Translate

Thursday, July 18, 2013

Innocent Until Proven Guilty

I think that one of the great harms in our society done by our lack of virtue is that our noble principles become empty words. The principles don't really work unless they are practiced habits of mind and will that we come back to in the face of emotion.

Let me get to the point: If your friend were accused of something horrible, wouldn't you want the people involved to practice this habit? You see, Fr. Jiang is my friend. He was also my confessor almost exclusively for the first year I was in the Church. A man who encouraged me like he has could not do these things. A man who does these things does not speak so warmly of Jesus like Father Joseph does. If I'm wrong, then I'm wrong, and he would need much more prayer (and a different kind) than someone like Judy Block-Jones is willing to offer the person Fr. Joseph Jiang. Have you prayed once for Father? Have you prayed once for the Archbishop? Because even if all these allegations were true, they would need our prayers.

I do know that I have prayed for this girl and her family. I don't know them, and I don't know the circumstances of this case. But it is my habit of mind to assume the best of all parties, unless and until I know otherwise.

Innocent until proven guilty is really a principle of charity. Love. The highest of the theological virtues we cherish as Christians. Do you see charity in the comments? Is it charitable to assume the Archbishop--the figure of Christ among us--covered things up? Are we Catholics, or do we play-act at church sometimes to achieve some other goal? How about it, SNAP?

Sexual abuse of children is a horrible crime. I think all people of good will agree that we all should do whatever we can to root it out. But I am a Christian; I do not attack the very Body of Christ in my zeal for justice. If there is evidence of any of this, bring it forth. This trial has been delayed multiple times. Why? Let the truth come out! We will not know how to help anyone until we know the truth.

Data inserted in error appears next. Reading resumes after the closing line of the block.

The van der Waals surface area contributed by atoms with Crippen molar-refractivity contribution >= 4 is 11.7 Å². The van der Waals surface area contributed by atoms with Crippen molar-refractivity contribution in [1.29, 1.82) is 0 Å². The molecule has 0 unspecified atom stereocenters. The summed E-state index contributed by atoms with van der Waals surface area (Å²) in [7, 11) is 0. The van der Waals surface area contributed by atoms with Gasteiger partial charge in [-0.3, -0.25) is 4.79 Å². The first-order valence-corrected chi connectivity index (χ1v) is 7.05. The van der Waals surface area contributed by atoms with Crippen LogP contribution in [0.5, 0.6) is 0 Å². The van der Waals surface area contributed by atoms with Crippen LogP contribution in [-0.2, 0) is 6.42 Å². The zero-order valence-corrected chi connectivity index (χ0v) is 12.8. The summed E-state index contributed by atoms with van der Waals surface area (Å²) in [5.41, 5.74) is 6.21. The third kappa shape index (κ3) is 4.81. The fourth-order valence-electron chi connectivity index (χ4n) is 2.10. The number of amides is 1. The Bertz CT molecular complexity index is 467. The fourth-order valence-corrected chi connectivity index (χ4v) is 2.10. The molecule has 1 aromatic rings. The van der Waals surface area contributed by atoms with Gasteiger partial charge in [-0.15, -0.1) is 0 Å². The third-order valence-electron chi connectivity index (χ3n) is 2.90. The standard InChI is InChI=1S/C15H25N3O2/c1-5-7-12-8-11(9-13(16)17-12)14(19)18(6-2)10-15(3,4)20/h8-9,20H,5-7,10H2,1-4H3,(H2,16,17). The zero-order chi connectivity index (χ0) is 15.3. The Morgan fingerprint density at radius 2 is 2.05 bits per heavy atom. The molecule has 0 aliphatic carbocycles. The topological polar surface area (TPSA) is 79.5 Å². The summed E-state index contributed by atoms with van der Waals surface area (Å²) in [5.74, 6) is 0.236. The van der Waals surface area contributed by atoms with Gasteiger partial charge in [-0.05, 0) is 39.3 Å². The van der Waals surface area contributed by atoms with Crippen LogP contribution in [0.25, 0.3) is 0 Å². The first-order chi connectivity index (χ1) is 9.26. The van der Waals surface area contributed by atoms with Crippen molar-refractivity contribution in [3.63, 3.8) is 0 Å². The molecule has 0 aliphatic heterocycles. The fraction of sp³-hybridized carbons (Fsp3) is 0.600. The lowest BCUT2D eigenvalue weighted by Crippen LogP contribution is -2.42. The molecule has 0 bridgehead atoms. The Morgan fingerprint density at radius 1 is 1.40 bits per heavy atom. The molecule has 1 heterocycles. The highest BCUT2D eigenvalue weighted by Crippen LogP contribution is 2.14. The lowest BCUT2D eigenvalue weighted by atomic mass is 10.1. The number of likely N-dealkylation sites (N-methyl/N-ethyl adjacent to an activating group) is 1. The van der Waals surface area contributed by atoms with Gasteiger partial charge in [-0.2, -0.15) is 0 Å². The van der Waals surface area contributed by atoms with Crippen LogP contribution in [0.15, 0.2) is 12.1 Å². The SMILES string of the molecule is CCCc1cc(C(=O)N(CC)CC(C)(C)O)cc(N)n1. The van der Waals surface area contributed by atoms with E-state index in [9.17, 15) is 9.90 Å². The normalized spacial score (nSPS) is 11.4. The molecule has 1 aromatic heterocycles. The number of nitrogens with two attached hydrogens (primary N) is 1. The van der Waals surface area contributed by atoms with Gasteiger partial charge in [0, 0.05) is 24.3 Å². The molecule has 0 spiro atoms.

I do say also that if these accusations were offered in bad faith, it is as grave a sin as anything that has been alleged.

3 comments:

Timothy R. Butler said...

I agree fully we should assume innocence until guilt is proven. However, I would say the Church -- and I use the "C" in the Protestant way, so I'm not just accusing the Catholic Church, mind you -- has done a terrible job of stewarding the position of accountability it has over men who have abused the collar to do terrible things. Thus, the world is far less likely to assume innocence than it once was, in no small part because we have often sought to cover up the clergy's sins.

Some people will trump up charges, but we must also recognize the terrible mental anguish involved in accusing the clergy, the ostracizing, etc. If the person accusing is faithful at all, I can assure you the person doing the accusing needs no reminder of the gravity of charging... the accuser only needs comfort for the alleged wrongs inflicted.

You know my story and the mental abuse I faced under a pastor. Everyone in the church was perfectly willing to assume his innocence and far less willing to assume mine. Many of them were his friend and couldn't imagine he could do anything but love Jesus and people. They sought to protect him, but not me. They, on the other hand, were happy to remind me of what a grave sin I was committing if I were being false with my charges (which I was not).

I say that to say we should be cautious to speak of the potential sin of the accuser. The church is too good at attacking the accuser and circling the wagons around the accused. Of course, when the accused is a personal friend, this makes the waters muddy and I don't know how one best handle this. I certainly don't think we should go with "guilty until proven innocent."

I just know we need to be careful. To accuse an overseer falsely is a deep wrong. But, those who teach ought to be judged stricter, as James notes. To abuse one's ordained position is far graver.

Jason said...

Tim,

I agree completely. But I know more than I said here.

Timothy R. Butler said...

Yes, I'm sure you do. I certainly understand the specific case can be complex. I pray all will go well.